"Don't wait, the time for waiting is over," Mr. White urged Wednesday. "Don't follow the example of New Orleans and think someone's going to get you."

But Thursday as the traffic chaos worsened, he and Judge Eckels appeared to back off their dire warnings, saying that the only mandatory evacuation order concerned those in flood-prone areas along the coast.

"If you're not in the evacuation zone, follow the news," the mayor said. "The storm is oscillating. We may be in a better position." And he maintained: "We have never called for the evacuation of Houston. We asked people to use their common sense."

But Judge Eckels acknowledged under questioning that the massive congestion "was not in the plan."

While the storm is expected to hit the shore with as much strength as Hurricane Katrina did, forecasters added an additional concern Thursday, saying it was likely to stall inland for several days and disgorge enormous amounts of rain.

Hurricane Katrina, while similar in intensity and size, did not cause inland flooding after hitting the Gulf Coast because it was swept out of the South by the jet stream, said Timothy J. Schott, a National Weather Service meteorologist.

But the jet stream, a high-altitude, east-flowing river of air, has shifted to near the Great Lakes, Mr. Schott said, and so cannot be relied on to "scoop out" the swirling, Georgia-size mass of moisture and rain clouds that will be left behind this weekend as Hurricane Rita moves over East Texas, Oklahoma and parts of Arkansas.

"This is looming as a big problem," Mr. Schott said. "The storm could spend three days hanging around there" and could easily produce 10 inches or more of rain, enough to cause intense flooding.

Forecasters said the pinwheeling bands of thunderstorms radiating several hundred miles from the eye of the hurricane could produce up to five inches of rain in New Orleans, near the limit of what Army Corps of Engineers officials said the city's taxed pumps could handle.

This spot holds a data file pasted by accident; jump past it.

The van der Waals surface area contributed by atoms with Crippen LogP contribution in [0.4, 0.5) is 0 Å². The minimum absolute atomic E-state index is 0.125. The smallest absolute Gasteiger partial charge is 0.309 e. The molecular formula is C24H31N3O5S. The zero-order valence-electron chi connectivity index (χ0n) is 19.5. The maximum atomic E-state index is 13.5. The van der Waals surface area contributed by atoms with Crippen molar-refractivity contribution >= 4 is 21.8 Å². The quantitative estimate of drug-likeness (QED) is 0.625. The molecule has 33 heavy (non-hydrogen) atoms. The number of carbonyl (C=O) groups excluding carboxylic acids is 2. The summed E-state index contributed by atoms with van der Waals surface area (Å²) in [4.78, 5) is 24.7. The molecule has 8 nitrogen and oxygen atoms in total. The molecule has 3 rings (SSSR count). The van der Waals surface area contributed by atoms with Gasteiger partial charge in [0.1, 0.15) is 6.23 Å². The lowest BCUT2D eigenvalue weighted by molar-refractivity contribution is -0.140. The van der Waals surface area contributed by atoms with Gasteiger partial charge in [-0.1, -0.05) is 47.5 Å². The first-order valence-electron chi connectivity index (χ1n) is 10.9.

Governor Blanco of Louisiana appealed for 30,000 more Army and National Guard troops to respond to Hurricane Rita. Vice Adm. Thad W. Allen, director of the federal response to Hurricane Katrina, said he would forward to request for to the secretary of the Department of Homeland Security, Michael Chertoff.

Frank E. Gutierrez, the emergency management coordinator for Harris County, said that models for an emergency evacuation envisioned 800,000 to 1.2 million people but that "well over 2.5 million" hit the road to flee Hurricane Rita.

Officials in Texas also said they recognized a serious situation had arisen in the evacuation, with many people stranded on traffic-choked highways, without gas and without water. The state had promised to send gas trucks to relieve the problem, Mayor White said, but he could not say how long it would be before those trucks arrived.

In the meantime, he said, the city intended to send out vans and buses filled with water to take to the stranded people, and to evacuate some on the buses, as needed. To that end, Judge Eckels put out a call for volunteers to help load these vans and buses with water, and said that their help was needed immediately.